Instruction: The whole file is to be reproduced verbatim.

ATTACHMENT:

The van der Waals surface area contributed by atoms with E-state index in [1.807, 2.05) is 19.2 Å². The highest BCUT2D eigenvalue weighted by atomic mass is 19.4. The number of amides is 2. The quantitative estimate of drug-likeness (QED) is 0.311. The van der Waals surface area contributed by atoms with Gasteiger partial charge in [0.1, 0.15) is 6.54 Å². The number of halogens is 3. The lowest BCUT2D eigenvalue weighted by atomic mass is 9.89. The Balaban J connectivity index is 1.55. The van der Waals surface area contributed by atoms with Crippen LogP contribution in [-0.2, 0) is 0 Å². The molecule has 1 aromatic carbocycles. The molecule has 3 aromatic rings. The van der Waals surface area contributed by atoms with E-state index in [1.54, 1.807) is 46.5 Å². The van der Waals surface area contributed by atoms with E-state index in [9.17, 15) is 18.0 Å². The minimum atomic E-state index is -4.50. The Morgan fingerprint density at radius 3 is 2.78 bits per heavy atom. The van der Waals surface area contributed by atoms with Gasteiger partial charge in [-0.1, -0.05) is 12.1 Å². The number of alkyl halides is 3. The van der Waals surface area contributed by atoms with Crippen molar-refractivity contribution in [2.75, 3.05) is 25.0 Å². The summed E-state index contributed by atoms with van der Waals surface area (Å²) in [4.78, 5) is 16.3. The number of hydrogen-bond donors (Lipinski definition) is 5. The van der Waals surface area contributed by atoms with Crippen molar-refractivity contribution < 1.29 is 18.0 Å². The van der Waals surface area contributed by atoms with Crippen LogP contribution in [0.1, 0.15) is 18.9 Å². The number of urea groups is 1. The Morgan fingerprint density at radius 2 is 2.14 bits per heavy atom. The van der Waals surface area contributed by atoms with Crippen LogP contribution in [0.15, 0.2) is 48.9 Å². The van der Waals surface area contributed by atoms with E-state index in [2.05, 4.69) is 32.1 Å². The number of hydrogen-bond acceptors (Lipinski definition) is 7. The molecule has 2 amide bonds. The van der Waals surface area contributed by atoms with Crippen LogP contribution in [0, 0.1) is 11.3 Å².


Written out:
The van der Waals surface area contributed by atoms with E-state index in [1.807, 2.05) is 19.2 Å². The highest BCUT2D eigenvalue weighted by atomic mass is 19.4. The number of amides is 2. The quantitative estimate of drug-likeness (QED) is 0.311. The van der Waals surface area contributed by atoms with Gasteiger partial charge in [0.1, 0.15) is 6.54 Å². The number of halogens is 3. The lowest BCUT2D eigenvalue weighted by atomic mass is 9.89. The Balaban J connectivity index is 1.55. The van der Waals surface area contributed by atoms with Crippen LogP contribution in [-0.2, 0) is 0 Å². The molecule has 1 aromatic carbocycles. The molecule has 3 aromatic rings. The van der Waals surface area contributed by atoms with E-state index in [1.54, 1.807) is 46.5 Å². The van der Waals surface area contributed by atoms with E-state index in [9.17, 15) is 18.0 Å². The minimum atomic E-state index is -4.50. The Morgan fingerprint density at radius 3 is 2.78 bits per heavy atom. The van der Waals surface area contributed by atoms with Gasteiger partial charge in [-0.1, -0.05) is 12.1 Å². The number of alkyl halides is 3. The van der Waals surface area contributed by atoms with Crippen molar-refractivity contribution in [2.75, 3.05) is 25.0 Å². The summed E-state index contributed by atoms with van der Waals surface area (Å²) in [4.78, 5) is 16.3. The number of hydrogen-bond donors (Lipinski definition) is 5. The van der Waals surface area contributed by atoms with Crippen molar-refractivity contribution < 1.29 is 18.0 Å². The van der Waals surface area contributed by atoms with Crippen LogP contribution in [0.1, 0.15) is 18.9 Å². The number of urea groups is 1. The Morgan fingerprint density at radius 2 is 2.14 bits per heavy atom. The van der Waals surface area contributed by atoms with Crippen LogP contribution in [0.15, 0.2) is 48.9 Å². The van der Waals surface area contributed by atoms with E-state index in [2.05, 4.69) is 32.1 Å². The number of hydrogen-bond acceptors (Lipinski definition) is 7. The molecule has 2 amide bonds. The van der Waals surface area contributed by atoms with Crippen LogP contribution in [0, 0.1) is 11.3 Å².